Although compacted graphite iron has been known for more than four decades, the absence of a reliable mass-production technique has resulted in relatively little effort to exploit its operational benefits. However, a proven on-line process control technology developed by SinterCast allows for series production of complex components in high-quality CGI. The improved mechanical properties of compacted graphite iron relative to conventional gray iron allow for substantial weight reduction in gasoline and diesel engines or substantial increases in horsepower, or an optimal combination of both. Concurrent with these primary benefits, CGI also provides significant emissions and fuel efficiency benefits allowing automakers to meet legislated performance standards. The operational and environmental benefits of compacted graphite iron together with its low cost and recyclability reinforce cast iron as a prime engineering material for the future.

  5. Graphite formation in cast iron, phase 2

    NASA Technical Reports Server (NTRS)

    Stefanescu, D. M.; Fiske, M. R.

    1985-01-01

    Several types of cast irons are directionally solidified aboard the KC-135 aircraft. Also, control samples are run on Earth for comparison. Some of these samples are unusable because of various mechanical problems; the analysis and the interpretation of results on the samples that are run successfully is discussed.

  6. Modeling microstructure development in gray cast irons

    NASA Astrophysics Data System (ADS)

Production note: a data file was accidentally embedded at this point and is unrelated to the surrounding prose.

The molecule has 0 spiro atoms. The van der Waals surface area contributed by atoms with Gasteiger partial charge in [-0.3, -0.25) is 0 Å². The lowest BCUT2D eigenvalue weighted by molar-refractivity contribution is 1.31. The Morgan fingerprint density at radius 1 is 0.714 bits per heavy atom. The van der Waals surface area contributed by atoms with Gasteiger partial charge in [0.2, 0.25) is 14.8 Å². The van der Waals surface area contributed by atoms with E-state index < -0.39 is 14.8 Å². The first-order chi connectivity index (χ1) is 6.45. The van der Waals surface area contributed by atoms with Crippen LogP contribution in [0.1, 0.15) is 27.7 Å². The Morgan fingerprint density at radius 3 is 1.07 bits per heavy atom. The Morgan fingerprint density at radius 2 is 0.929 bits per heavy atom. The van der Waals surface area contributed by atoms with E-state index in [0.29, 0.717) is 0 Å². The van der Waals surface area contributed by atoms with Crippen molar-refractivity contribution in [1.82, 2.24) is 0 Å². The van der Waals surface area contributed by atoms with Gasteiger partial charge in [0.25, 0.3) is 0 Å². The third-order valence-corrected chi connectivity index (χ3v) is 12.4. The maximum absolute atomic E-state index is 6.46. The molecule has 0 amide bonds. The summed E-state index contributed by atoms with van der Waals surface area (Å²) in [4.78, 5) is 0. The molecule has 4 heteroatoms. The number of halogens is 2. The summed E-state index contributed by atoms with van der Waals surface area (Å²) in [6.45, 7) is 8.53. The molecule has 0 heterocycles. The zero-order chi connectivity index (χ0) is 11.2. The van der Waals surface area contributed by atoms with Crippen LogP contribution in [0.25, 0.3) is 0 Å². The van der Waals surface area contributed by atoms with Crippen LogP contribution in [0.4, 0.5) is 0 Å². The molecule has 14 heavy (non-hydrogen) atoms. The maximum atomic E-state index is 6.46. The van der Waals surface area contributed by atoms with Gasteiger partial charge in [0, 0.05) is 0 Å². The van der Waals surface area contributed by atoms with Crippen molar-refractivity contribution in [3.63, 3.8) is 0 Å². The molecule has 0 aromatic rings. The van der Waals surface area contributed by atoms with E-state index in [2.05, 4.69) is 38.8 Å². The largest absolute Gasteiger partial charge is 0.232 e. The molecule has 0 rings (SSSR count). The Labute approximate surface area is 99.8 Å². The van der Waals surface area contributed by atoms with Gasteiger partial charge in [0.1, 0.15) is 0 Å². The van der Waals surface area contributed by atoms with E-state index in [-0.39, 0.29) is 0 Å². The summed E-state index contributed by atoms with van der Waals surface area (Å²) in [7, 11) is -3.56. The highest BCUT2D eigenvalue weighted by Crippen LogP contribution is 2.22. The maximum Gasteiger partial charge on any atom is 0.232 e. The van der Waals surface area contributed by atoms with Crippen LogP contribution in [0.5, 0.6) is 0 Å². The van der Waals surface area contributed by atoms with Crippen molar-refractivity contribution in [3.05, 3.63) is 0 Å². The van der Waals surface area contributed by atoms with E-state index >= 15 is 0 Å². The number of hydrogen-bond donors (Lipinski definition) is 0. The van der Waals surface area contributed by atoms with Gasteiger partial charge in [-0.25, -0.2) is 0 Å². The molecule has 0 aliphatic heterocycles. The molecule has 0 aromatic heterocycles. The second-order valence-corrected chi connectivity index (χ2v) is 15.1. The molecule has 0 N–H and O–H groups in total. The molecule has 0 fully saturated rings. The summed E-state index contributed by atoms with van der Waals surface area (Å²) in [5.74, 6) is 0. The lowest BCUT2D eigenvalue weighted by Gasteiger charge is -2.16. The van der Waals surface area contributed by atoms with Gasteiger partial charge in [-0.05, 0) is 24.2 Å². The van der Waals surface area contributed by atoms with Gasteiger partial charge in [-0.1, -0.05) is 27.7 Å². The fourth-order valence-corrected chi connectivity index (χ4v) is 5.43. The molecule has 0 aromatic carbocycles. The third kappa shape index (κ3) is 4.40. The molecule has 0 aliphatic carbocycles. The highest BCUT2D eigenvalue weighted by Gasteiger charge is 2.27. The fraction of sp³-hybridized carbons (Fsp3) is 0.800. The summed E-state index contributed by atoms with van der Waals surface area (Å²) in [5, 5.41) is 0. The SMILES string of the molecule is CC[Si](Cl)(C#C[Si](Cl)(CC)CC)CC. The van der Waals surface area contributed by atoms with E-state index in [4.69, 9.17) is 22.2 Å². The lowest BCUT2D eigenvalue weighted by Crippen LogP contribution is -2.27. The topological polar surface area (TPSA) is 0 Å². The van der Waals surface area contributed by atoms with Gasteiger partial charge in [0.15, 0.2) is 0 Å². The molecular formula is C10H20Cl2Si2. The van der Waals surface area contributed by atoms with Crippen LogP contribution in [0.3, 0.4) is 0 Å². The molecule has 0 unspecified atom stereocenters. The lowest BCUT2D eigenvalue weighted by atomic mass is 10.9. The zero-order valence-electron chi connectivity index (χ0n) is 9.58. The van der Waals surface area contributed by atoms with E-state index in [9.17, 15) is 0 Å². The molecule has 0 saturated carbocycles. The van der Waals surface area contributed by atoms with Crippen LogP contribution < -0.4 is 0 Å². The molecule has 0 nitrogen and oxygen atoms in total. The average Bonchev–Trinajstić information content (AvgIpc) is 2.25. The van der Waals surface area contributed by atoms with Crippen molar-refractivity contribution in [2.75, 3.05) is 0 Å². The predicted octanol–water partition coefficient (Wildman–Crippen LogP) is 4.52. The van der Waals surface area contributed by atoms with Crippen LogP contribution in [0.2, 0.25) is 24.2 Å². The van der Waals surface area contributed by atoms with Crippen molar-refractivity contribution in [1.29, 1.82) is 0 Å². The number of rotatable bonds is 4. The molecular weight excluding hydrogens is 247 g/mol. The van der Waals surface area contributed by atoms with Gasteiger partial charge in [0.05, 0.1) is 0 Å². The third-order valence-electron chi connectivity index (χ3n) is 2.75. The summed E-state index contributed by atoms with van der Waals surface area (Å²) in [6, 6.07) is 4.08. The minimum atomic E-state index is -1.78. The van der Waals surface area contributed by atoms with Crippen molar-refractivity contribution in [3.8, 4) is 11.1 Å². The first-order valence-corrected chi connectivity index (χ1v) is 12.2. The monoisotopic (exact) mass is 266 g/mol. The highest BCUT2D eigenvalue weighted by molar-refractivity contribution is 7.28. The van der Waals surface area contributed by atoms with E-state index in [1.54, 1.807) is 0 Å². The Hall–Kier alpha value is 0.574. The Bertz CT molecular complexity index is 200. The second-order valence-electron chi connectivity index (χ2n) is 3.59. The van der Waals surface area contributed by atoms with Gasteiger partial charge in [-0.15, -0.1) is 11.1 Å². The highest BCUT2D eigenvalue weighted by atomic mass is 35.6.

Goettsch, David D.; Dantzig, Jonathan A.

    1994-05-01

    Recent years have seen increasing use of solidification process modeling as a tool to aid in the analysis and elimination of manufacturing defects in castings. Grain size and other microstructural features such as second-phase morphology and distribution are the primary factors in determining the mechanical properties in cast metals. In this work, a representation of nucleation and growth kinetics for gray cast irons, based on a statistical description of the microstructure, has been coupled with a commercial finite-element method code for transient heat-flow calculation to determine microstructure. Features predicted include eutectic cell size, fractions of gray and white iron, graphite morphology, percent pearlite, percent ferrite, and pearlite spacing. The predicted microstructure can then be used to determine the strength and fatigue properties using published correlations. The theoretical development and results of the finite-elementbased model will be discussed and compared with experimental results.

  7. Briquettes with nanostructured materials used to modify of cast iron

    NASA Astrophysics Data System (ADS)

    Znamenskii, L. G.; Ivochkina, O. V.; Varlamov, A. S.; Petrova, N. I.

    2016-05-01

    A method is developed to fabricate briquettes with nanostructured materials aimed at modification of cast iron resulting in the improvement of the physicochemical properties of cast iron and its castings. This improvement is achieved by grain refinement, stable modification, the elimination of pyroelectric effect upon modification, and a decrease in the sensitivity to chilling upon melt solidification.

  8. Thin Wall Cast Iron: Phase II

    SciTech Connect

    Doru M. Stefanescu

    2005-07-21

    The development of thin-wall technology allows the designers of energy consuming equipment to select the most appropriate material based on cost/material properties considerations, and not solely on density. The technology developed in this research project will permit the designers working for the automotive industry to make a better informed choice between competing materials and thin wall cast iron, thus decreasing the overall cost of the automobile.

  9. Seal welded cast iron nuclear waste container

    DOEpatents

    Filippi, Arthur M.; Sprecace, Richard P.

    1987-01-01